Smithen has also declared bankruptcy twice. The last time was in 1995, when her liabilities totalled $470,000. She has been able to fund her studies with the help of a close friend who loaned her more than $300,000.
Janice Duggan, counsel for the law society, argued that the large debt she still owed suggested Smithen was still spending excessively and living beyond her means.
Duggan cast doubt on Smithen’s remorse by highlighting her attempts to appeal her jail sentence and compensation orders against her. She has also applied twice for a pardon, according to the decision.
But the panel was convinced of her remorse.
It noted her firm position on cases where she felt she had been treated too harshly indicated “that she was not just saying what she thought the panel would want to hear.”
Panel members were also impressed with the commitment Smithen has shown since her graduation from Osgoode in June 2008. Since then, she has taken 27 continuing legal education programs and continued sessions with a psychotherapist.
The panel granted her a licence to practise on the condition that she continue to take therapy as needed; that she not operate a trust account as the sole lawyer signatory for the first two years; and that she enter a two-year mentoring agreement with another lawyer in good standing with the law society.
Smithen is now planning to start a family law practice as a sole practitioner. “In trying to get licensed, I’ve met some really great people along the way and I’ve benefited from the enormous support of those people, including my daughter, my counsel, my extended family, and many members of the bar,” she says.
“I’ve also been treated exceedingly well by people at the law society and if I’m able to emulate that professionalism in my own law practice when I’m called to the bar, I think my clients are going to be in really great stead.”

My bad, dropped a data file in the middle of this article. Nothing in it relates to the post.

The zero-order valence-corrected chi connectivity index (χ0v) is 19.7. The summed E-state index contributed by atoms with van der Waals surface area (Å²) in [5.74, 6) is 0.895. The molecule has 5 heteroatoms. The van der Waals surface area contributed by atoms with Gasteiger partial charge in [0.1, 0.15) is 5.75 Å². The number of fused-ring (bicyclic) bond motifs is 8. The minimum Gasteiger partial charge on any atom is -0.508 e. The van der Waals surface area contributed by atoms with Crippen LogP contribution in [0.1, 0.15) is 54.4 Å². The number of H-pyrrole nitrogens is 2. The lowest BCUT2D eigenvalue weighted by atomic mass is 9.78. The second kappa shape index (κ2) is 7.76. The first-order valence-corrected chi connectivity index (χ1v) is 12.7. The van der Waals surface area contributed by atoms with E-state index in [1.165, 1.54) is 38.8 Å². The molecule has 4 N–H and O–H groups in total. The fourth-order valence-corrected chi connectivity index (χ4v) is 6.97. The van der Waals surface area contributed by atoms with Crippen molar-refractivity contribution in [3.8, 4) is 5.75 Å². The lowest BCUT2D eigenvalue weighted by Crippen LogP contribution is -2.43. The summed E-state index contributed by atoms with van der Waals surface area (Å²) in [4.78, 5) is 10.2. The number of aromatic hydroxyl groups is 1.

Another lawyer applicant seeking redemption wasn’t so successful at the law society earlier this month. Joram Gold, a former lawyer who was disbarred after serving a jail sentence for selling drugs out of his law office, was denied a paralegal licence in a decision released on May 18.
He had also applied for re-entry as a lawyer but abandoned that route in order to concentrate on the paralegal licence.
A hearing panel found he hadn’t met the burden of proof required to show that he was of good character. Bencher Linda Rothstein, writing for the three-member panel, said Gold had made many “earnest efforts” to address his previous misconduct and was unlikely to reoffend but noted there were doubts about his evidence.
“His evidence was frequently self-serving, beyond that which was called for in order to put his best foot forward,” she wrote.
Gold was charged with drug-trafficking offences in 1994 after selling drugs to an undercover police officer out of his office.
He eventually pleaded guilty in 1998 after lengthy investigations into his fitness to stand trial. He was released in June 1999 after serving 13 months of a 39-month sentence and was disbarred shortly after.
According to the decision, Gold met criminals through apartment buildings he owned in the 1990s and hoped to make as much from drugs as he had from real estate.
“I didn’t know anything about drugs or drug dealing and I still don’t know why I even got involved with those people,” Gold told a law society investigator in March 2008.
“Obviously, I thought I could make millions of dollars like they do on TV and that was a big part of it.” But the panel found much of his evidence on his criminal activities was vague.
Members were also troubled by his non-criminal misconduct towards clients. Last-minute repayments to the law society’s compensation fund stemmed from his desire to get licensed rather than remorse, the panel found.